SPOTLIGHT ON: Kristen Fitzpatrick, Fontbonne Senior
by Jenna Borrelli '16
On Tuesday, March 1, 2016, the entire Fontbonne community gathered together to listen to senior student, Kristen Fitzpatrick, share her personal insight on mental illness and how it related to the KIND assembly.
To wrap up the presentation, Fitzpatrick delivered a tear jerking speech that warmed the hearts of the audience. She began by sharing her personal experience of losing her father last April to suicide because of mental illness. She also mentioned her constant struggle with anxiety.
At this point during the assembly, almost every person was searching for tissues, even the teachers. Instead of focusing on the grief, Fitzpatrick tied in the lesson that everyone must value their lives and the lives of others. She brought forth the idea of being kind to one another because everyone is struggling with their own battle.
For those who struggle with mental illness, or any illness at all, seeking help is the best thing to do.
Fitzpatrick mentioned, “I’ll tell you one thing, every single one of us in this room can benefit from going to therapy; whether it be for a specific issue or just to work on bettering yourself.”
Whether a student deals with family issues, exceedingly high stress levels, anxiety, or even depression, it is important to not be afraid to ask for help. Some people may feel that their problems aren't as serious or life threatening, but a small issue can easily transform into a larger one. This explains why Fitzpatrick stressed the idea of seeking help and finding kindness within.
Another important lesson Fitzpatrick included, was one that she learned from her father. James Fitzpatrick said, “Life is just a drop in the bucket, once we have fulfilled our life’s purpose, we are taken home to God.”
After sharing her father’s words, Fitzpatrick left us all with a question to ponder. “My question to you is, what are you going to do with your one precious life, what will your drop in the bucket be?” said Fitzpatrick.
Following her powerful last words, Fitzpatrick received a standing ovation and a roaring applause. From the looks of the staff, faculty and students facial expressions, her speech hit home and touched the lives of many.
SPOTLIGHT ON: Melody Tobin, Fontbonne sophomore
by Melody Tobin '18
It all began in elementary school in my first grade classroom. I remember that my school, P.S. 102, had placed a great emphasis on encouraging reading and writing skills. I sat on the scratchy, colorful classroom carpet, gazing at the books on the wooden shelves surrounding me. During library time, we would be allowed to choose books that we wanted to read from the shelves.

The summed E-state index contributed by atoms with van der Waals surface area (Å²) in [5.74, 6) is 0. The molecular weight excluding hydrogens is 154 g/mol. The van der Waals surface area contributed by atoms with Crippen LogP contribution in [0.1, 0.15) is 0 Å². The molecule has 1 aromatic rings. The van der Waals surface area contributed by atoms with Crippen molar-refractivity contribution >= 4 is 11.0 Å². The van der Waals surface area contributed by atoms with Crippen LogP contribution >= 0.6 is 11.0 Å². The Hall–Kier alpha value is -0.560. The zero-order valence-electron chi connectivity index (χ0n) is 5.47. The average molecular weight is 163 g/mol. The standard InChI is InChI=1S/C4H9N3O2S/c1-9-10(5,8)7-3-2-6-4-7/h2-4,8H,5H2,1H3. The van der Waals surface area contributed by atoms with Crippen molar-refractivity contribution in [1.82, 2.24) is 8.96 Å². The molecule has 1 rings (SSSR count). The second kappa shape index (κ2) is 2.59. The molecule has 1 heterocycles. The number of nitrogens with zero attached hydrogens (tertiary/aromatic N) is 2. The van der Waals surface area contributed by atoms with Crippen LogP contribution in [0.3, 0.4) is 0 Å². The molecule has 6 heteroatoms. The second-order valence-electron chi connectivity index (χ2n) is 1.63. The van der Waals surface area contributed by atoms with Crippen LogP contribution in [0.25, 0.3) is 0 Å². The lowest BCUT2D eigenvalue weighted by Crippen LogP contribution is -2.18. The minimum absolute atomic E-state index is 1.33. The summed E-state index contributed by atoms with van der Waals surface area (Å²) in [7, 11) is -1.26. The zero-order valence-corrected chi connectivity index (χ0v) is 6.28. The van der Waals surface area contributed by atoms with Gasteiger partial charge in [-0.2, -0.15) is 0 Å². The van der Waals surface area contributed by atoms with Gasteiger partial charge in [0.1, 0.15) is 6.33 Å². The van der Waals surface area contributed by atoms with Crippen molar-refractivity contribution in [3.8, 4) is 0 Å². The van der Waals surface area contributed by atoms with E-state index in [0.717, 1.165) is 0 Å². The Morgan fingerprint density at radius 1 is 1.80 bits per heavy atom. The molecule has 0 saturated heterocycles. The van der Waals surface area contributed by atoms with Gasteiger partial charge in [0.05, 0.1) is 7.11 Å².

Every day I would kneel down by the bookcase, scanning and searching for any kind of pet or animal related story to read. At the time, I had a fascination with animals- specifically dogs, they always captivated my interest since I had one as a pet at home. I would choose any book that had an animal on it; a cat, dog, mouse, or even a horse. I remember sitting down on a little purple beanbag chair in the corner of the classroom by the window and just peacefully reading the stories. I would read them for hours, and wouldn’t stop until I was completely done with whatever I was reading. I would read until I came up with creative inspiration for my own stories.
Later on I began to develop an interest in writing. I began by constructing short stories about two or three pages long on pieces of wrinkled looseleaf paper. Two or three pages was considered pretty advanced for an elementary school student, however I was passionate and dedicated towards conveying all the stories that my little head could fathom. I would write all the time, at home, during classes, and even during subjects where we weren’t supposed to be writing at all. After school, once I finished my stories, I would wait until to stay behind and proudly showcase my work to my teachers for approval. They were always very praising and supportive of me- which I greatly thank them for. The more praise I collected, the more motivated I felt to create every idea for a tale into a work of literature. My fellow students were always impressed with my stories, my teachers, and my parents were very supportive as well. My fascination with writing went hand-in-hand with my reading enjoyment, which fueled my inspiration and creativity.
To this day, I am proud of my writing ability and find it to be an efficient creative outlet to record my ideas and imagination, and perhaps to inspire others. Overall, my reading experience was quite positive, due to the imagination that it allowed me to harness and create into original stories. Hopefully somewhere in the future I am able to publish my own books, which will serve as my legacy to inspire generations after me.